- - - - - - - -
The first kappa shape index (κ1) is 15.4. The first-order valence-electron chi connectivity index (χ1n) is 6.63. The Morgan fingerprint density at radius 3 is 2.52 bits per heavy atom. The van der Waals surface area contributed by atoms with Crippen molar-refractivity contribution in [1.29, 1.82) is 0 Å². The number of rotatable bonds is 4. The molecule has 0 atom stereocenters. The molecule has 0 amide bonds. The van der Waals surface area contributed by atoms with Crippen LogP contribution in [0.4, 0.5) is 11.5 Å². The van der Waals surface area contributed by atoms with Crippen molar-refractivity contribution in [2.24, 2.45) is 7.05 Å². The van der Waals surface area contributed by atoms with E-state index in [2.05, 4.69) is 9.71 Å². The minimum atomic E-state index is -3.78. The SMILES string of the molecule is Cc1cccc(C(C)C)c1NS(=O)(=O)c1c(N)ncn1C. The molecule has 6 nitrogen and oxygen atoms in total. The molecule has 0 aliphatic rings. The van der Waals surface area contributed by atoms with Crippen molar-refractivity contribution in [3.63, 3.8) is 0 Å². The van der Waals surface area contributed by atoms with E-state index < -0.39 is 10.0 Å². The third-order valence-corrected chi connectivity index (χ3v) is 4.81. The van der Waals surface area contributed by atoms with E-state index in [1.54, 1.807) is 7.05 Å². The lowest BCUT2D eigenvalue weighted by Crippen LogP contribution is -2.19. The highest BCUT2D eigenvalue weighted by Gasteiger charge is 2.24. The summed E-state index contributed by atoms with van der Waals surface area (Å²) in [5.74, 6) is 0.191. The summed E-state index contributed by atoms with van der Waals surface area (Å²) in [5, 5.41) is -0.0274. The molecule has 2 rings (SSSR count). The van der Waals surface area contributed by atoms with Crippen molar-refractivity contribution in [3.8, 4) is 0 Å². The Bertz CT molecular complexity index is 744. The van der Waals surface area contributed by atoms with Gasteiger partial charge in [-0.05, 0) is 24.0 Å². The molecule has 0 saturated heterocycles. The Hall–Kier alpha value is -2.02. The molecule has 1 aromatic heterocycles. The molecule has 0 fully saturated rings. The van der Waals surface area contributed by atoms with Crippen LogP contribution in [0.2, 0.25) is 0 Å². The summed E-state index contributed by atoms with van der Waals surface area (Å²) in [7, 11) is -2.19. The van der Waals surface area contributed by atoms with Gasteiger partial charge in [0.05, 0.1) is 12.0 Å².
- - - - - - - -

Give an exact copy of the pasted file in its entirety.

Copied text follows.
The first kappa shape index (κ1) is 15.4. The first-order valence-electron chi connectivity index (χ1n) is 6.63. The Morgan fingerprint density at radius 3 is 2.52 bits per heavy atom. The van der Waals surface area contributed by atoms with Crippen molar-refractivity contribution in [1.29, 1.82) is 0 Å². The number of rotatable bonds is 4. The molecule has 0 atom stereocenters. The molecule has 0 amide bonds. The van der Waals surface area contributed by atoms with Crippen LogP contribution in [0.4, 0.5) is 11.5 Å². The van der Waals surface area contributed by atoms with Crippen molar-refractivity contribution in [2.24, 2.45) is 7.05 Å². The van der Waals surface area contributed by atoms with E-state index in [2.05, 4.69) is 9.71 Å². The minimum atomic E-state index is -3.78. The SMILES string of the molecule is Cc1cccc(C(C)C)c1NS(=O)(=O)c1c(N)ncn1C. The molecule has 6 nitrogen and oxygen atoms in total. The molecule has 0 aliphatic rings. The van der Waals surface area contributed by atoms with Crippen molar-refractivity contribution in [3.63, 3.8) is 0 Å². The van der Waals surface area contributed by atoms with E-state index < -0.39 is 10.0 Å². The third-order valence-corrected chi connectivity index (χ3v) is 4.81. The van der Waals surface area contributed by atoms with E-state index in [1.54, 1.807) is 7.05 Å². The lowest BCUT2D eigenvalue weighted by Crippen LogP contribution is -2.19. The highest BCUT2D eigenvalue weighted by Gasteiger charge is 2.24. The summed E-state index contributed by atoms with van der Waals surface area (Å²) in [5.74, 6) is 0.191. The summed E-state index contributed by atoms with van der Waals surface area (Å²) in [5, 5.41) is -0.0274. The molecule has 2 rings (SSSR count). The van der Waals surface area contributed by atoms with Crippen molar-refractivity contribution in [3.8, 4) is 0 Å². The Bertz CT molecular complexity index is 744. The van der Waals surface area contributed by atoms with Gasteiger partial charge in [-0.05, 0) is 24.0 Å². The molecule has 0 saturated heterocycles. The Hall–Kier alpha value is -2.02. The molecule has 1 aromatic heterocycles. The molecule has 0 fully saturated rings. The van der Waals surface area contributed by atoms with Crippen LogP contribution in [0.2, 0.25) is 0 Å². The summed E-state index contributed by atoms with van der Waals surface area (Å²) in [7, 11) is -2.19. The van der Waals surface area contributed by atoms with Gasteiger partial charge in [0.05, 0.1) is 12.0 Å².